Descriptive statistics was employed as appropriate (mean±s.d., median and range for continuous variables and number and frequencies for categorical variables). Between groups comparison of mean values was by Student's t-tests and Mann–Whitney U-test for respective parametric and nonparametric datasets. χ2 test was used to compare proportions between groups. One-way analysis of variance and Kruskal–Wallis tests were used respectively for parametric and nonparametric comparisons of continuous variables among three groups. Bivariate correlation using Spearman's ρ was used to correlate duration of PG use and other continuous outcome variables. Binary logistic regression, with Hosmer–Lemeshow goodness of fit was used to examine the association between clinical and echocardiographic variables and ‘successful BAS’ as well as a favorable postoperative outcome. Level of significance was set at P-value<0.05.


Patient characteristics

A total of 88 patients with a discharge diagnosis of TGA were identified from the neonatal intensive care unit database (Figure 1). Of these, 28 patients were excluded (25 met the exclusion criteria, 2 patients died on the way before transfer to our hospital and 1 patient underwent BAS at the referring hospital). Table 1 describes baseline demographic and clinical characteristics of the study cohort. As expected, 70% of our cohort were males and most (n=54, 90%) were term infants. PGE1 was initiated in 58 (96.6%) infants; the two patients who did not require PGE1 had large ventricular septal defects (VSD) with good mixing. TGA with intact ventricular septum was diagnosed in 40 (66.6%) cases, while the remaining 20 (33.3%) had TGA with a small (7), moderate (7) or large VSD (6). Infants who had coexisting defects such as dextrocardia or Taussig–Bing anomaly were reclassified into either TGA with intact ventricular septum or TGA with VSD for study purposes. At presentation, median (range) minimum and maximum saturations (SaO2), maximum fraction of inspired oxygen (FiO2) and maximum RSS were 64.5% (20 to 95), 85% (54 to 96), 60% (21 to 100) and 4.6% (1.5 to 20), respectively. During the preoperative period, 40 (66.7%) infants were mechanically ventilated. Before BAS, 17 (28.3%) infants were on pressors, all of whom were on dopamine, 7 (11.7%) on dopamine and dobutamine, 1 (1.7%) on dopamine, dobutamine and epinephrine drips and another on dopamine and epinephrine. A total of 42 (70%) infants underwent BAS at a median age of 15.5 h (1.5 to 168 h), 8.7 h (0 to 168 h) after admission. Documented indications for BAS were desaturations on pulse oximetry despite PGE1 in 12 (28%), echocardiographic evidence of restrictive mixing in 14 (33.3%), echocardiographic restricted mixing and desaturations in 8 (19%) and ‘routine’ in 8 (19%) cases. The median timing for arterial switch operation was 7 days; there were two infants who underwent delayed surgical repair up to 30 days because of necrotizing enterocolitis and sepsis. Four infants developed a stroke (on ultrasound/MRI) before surgical repair and three infants died, two before surgical repair. Causes of death were ‘multiple organ dysfunction syndrome’ following repair in one infant, necrotizing enterocolitis, Escherichia coli bloodstream infection and pneumonia in another and sudden cardiac arrest, thought to be secondary to myocardial ischemia in the third.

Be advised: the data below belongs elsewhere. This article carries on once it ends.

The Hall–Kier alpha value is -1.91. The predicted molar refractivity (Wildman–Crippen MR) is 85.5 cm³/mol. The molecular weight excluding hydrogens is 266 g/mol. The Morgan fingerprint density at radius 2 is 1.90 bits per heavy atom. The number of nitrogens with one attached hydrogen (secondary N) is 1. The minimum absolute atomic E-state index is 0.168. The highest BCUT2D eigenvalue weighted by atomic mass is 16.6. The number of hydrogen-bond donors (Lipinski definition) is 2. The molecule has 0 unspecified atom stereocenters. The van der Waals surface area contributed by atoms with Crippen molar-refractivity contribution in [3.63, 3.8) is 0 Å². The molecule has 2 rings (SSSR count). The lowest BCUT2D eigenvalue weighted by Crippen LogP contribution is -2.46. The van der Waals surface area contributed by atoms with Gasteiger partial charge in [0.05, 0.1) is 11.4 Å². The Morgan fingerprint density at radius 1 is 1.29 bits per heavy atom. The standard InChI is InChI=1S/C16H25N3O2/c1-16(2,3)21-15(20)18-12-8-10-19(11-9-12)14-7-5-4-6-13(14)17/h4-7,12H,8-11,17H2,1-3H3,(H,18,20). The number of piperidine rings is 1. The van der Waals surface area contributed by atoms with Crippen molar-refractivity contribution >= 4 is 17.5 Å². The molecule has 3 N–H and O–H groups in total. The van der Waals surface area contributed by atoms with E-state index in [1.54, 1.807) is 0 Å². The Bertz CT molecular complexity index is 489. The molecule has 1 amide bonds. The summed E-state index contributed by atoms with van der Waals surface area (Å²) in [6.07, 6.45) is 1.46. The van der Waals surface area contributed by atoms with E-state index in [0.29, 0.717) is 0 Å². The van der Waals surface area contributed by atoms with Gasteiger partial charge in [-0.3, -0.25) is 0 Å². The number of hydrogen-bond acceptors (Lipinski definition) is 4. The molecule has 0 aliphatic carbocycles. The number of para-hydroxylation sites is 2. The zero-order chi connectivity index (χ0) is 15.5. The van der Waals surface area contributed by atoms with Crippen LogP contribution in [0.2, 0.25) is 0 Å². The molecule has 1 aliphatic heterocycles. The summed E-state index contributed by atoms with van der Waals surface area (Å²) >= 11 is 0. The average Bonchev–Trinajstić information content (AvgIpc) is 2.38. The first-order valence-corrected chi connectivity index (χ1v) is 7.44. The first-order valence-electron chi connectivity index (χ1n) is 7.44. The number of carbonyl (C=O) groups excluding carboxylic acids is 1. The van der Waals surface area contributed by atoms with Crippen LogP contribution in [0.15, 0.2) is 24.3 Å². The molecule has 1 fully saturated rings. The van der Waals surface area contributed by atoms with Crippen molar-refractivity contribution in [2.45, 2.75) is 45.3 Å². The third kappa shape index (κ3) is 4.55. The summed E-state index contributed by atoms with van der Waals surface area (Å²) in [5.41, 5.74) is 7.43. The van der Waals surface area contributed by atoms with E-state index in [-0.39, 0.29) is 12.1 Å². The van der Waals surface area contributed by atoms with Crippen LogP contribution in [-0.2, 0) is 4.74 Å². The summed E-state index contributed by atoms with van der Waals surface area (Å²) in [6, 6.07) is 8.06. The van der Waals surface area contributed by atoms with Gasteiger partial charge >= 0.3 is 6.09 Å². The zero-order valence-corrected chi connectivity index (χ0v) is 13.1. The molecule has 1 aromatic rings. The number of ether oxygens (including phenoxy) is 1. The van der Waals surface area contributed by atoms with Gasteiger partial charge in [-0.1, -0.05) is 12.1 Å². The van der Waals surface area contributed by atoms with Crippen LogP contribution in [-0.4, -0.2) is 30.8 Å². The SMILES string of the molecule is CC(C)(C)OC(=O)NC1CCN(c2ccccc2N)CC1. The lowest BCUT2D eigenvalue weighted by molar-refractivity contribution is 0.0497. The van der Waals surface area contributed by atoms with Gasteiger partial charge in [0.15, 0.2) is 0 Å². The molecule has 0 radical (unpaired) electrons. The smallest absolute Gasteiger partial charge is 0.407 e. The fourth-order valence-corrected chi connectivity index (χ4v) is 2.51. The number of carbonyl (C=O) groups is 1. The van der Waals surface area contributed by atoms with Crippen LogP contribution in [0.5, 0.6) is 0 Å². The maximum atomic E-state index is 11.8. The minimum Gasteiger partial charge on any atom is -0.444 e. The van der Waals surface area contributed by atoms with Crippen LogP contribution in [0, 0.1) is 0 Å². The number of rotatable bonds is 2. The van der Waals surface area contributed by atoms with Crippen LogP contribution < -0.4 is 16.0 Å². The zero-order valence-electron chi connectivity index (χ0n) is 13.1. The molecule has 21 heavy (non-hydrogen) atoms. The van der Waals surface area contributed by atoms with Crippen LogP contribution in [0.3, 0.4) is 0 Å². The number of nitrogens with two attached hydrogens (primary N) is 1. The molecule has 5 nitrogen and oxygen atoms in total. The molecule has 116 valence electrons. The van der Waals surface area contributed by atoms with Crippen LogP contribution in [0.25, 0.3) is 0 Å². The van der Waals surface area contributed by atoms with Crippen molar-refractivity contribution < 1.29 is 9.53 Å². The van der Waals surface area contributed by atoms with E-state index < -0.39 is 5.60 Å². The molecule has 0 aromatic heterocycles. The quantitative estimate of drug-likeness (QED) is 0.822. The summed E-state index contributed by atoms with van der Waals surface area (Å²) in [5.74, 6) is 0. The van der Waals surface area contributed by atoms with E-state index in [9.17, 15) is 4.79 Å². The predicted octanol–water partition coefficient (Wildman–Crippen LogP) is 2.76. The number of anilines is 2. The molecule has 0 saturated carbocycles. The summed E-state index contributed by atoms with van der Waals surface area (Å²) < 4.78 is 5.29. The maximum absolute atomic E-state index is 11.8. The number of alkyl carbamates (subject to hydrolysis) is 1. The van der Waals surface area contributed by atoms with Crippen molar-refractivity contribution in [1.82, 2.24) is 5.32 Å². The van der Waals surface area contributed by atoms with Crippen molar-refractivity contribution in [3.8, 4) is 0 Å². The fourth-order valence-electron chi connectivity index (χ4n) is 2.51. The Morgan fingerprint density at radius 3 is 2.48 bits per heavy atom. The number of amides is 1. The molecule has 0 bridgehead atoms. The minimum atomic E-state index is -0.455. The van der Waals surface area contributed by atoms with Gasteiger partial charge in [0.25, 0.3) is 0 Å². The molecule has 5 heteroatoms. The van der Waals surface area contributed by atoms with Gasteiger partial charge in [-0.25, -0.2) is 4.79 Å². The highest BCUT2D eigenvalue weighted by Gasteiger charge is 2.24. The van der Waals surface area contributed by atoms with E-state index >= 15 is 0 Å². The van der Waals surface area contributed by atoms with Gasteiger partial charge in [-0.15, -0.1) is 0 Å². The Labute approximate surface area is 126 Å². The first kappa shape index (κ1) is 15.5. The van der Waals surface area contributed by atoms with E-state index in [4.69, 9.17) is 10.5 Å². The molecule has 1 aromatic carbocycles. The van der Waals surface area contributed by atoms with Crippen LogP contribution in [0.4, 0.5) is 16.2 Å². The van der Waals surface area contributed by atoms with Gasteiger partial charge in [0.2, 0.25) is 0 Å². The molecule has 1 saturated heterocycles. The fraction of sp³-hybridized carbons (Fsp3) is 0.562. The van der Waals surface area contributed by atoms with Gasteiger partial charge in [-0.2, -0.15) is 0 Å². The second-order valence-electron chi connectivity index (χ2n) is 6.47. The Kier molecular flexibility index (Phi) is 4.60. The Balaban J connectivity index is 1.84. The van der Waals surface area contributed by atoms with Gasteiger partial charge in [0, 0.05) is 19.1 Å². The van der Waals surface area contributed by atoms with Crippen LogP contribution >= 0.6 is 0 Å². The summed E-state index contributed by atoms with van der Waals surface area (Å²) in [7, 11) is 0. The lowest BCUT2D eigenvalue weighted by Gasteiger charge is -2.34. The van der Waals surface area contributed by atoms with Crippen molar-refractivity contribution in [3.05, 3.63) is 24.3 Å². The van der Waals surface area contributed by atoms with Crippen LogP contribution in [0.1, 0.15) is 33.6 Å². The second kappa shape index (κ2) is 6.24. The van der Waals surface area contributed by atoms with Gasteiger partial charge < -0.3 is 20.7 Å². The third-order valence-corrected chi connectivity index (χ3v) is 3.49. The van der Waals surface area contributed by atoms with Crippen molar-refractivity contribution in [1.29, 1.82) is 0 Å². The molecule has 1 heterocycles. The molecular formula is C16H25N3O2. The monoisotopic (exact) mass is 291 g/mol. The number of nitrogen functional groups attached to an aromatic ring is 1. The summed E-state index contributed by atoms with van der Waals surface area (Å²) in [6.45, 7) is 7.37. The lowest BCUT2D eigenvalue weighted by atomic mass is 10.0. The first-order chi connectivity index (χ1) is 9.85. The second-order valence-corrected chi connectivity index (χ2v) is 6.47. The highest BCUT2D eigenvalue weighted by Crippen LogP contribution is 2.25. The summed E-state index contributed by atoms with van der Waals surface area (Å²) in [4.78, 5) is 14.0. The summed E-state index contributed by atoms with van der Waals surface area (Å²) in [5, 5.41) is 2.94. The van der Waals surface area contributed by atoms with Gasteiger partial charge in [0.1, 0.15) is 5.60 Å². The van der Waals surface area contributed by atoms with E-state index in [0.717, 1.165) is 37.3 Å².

Figure 1
Figure 1

Flowchart of study cohort.

Table 1: Clinical and outcome characteristics of study cohort (n=60)

Effect of balloon atrial septostomy

BAS resulted in the creation of a moderate to large-sized atrial septal defect in all except one infant with a significant decrease in the proportion of infants with a small shunt at the patent foramen ovale (73.8% before and 2.4% after BAS). A moderate-sized atrial shunt was noted after BAS in 87% of procedures performed in the catheterization laboratory and 80% of bedside BAS procedures, whereas a large shunt was documented in 13 and 20%, respectively, which were not significantly different. The single infant with a persistent small shunt underwent BAS at bedside. There were no complications directly related to the procedure. BAS resulted in a significant increase in the minimum and maximum SaO2 and drop in FiO2 requirement 24 h after the procedure (Figure 2). The peak RSSs, fractional shortening and ejection fraction did not significantly change after BAS. The significant improvement of oxygenation following BAS appeared sustained; minimum and maximum SaO2 and maximum FiO2 24 h after BAS were comparable to values just before surgical repair. Only 16 (38%) infants who underwent BAS were weaned off PGE1 successfully (meeting our a priori definition of ‘successful BAS’). Rates of successful discontinuation of PGE1 among infants who underwent BAS in the catheterization laboratory (11/26, 42.3%) and at the bedside (5/16, 31.2%) were not significantly different. The median (range) duration at PGE1 discontinuation was 53.5 h (0.5 to 398 h) following BAS. The initial attempt to discontinue PGE1 was within 24 h of BAS in 18 infants and succeeded in 10 (55.5%) whereas the initial attempt was beyond 24 h in 24 infants and was successful in 6 (25%). Table 2 compares the effects of BAS on oxygenation, ventilatory support and cardiac function before and 24 h after BAS in the two groups of infants with and without successful BAS. Although both groups showed improvements in minimum and maximum SaO2, FiO2 requirement and RSSs, the mean FiO2 requirement and RSSs were significantly higher after the procedure in the group of infants with ‘unsuccessful’ BAS. The one infant with a small shunt at patent foramen ovale even after BAS did not wean off PGE1.

Figure 2
Figure 2

Bar graph depicting cardio-respiratory variables before and 24 h after BAS. *P-value<0.05.

Table 2: Comparison of effects of BAS in the groups of infants with successful and failed discontinuation of PGE1 after the procedure

Factors associated with successful discontinuation of PGE1 after BAS